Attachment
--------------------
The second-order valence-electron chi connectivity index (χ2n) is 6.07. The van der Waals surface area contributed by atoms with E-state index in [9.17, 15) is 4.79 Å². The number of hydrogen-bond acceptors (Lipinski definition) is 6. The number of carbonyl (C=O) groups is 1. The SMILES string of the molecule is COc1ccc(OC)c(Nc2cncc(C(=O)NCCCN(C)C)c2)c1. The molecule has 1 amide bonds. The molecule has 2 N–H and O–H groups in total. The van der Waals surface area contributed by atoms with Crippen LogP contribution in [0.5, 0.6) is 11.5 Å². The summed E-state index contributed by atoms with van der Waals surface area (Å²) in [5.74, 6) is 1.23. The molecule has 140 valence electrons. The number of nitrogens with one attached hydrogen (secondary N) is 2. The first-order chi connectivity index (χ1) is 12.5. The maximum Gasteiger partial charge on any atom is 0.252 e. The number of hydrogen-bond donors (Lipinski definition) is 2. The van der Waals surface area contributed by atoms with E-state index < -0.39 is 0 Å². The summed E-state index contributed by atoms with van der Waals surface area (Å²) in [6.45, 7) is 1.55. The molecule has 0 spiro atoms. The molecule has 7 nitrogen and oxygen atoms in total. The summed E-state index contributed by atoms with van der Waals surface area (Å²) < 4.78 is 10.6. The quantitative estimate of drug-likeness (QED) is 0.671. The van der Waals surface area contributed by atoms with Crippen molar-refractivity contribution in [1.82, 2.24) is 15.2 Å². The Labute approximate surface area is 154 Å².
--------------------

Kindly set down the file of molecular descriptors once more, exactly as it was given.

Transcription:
The second-order valence-electron chi connectivity index (χ2n) is 6.07. The van der Waals surface area contributed by atoms with E-state index in [9.17, 15) is 4.79 Å². The number of hydrogen-bond acceptors (Lipinski definition) is 6. The number of carbonyl (C=O) groups is 1. The SMILES string of the molecule is COc1ccc(OC)c(Nc2cncc(C(=O)NCCCN(C)C)c2)c1. The molecule has 1 amide bonds. The molecule has 2 N–H and O–H groups in total. The van der Waals surface area contributed by atoms with Crippen LogP contribution in [0.5, 0.6) is 11.5 Å². The summed E-state index contributed by atoms with van der Waals surface area (Å²) in [5.74, 6) is 1.23. The molecule has 140 valence electrons. The number of nitrogens with one attached hydrogen (secondary N) is 2. The first-order chi connectivity index (χ1) is 12.5. The maximum Gasteiger partial charge on any atom is 0.252 e. The number of hydrogen-bond donors (Lipinski definition) is 2. The van der Waals surface area contributed by atoms with E-state index < -0.39 is 0 Å². The summed E-state index contributed by atoms with van der Waals surface area (Å²) in [6.45, 7) is 1.55. The molecule has 0 spiro atoms. The molecule has 7 nitrogen and oxygen atoms in total. The summed E-state index contributed by atoms with van der Waals surface area (Å²) < 4.78 is 10.6. The quantitative estimate of drug-likeness (QED) is 0.671. The van der Waals surface area contributed by atoms with Crippen molar-refractivity contribution in [1.82, 2.24) is 15.2 Å². The Labute approximate surface area is 154 Å².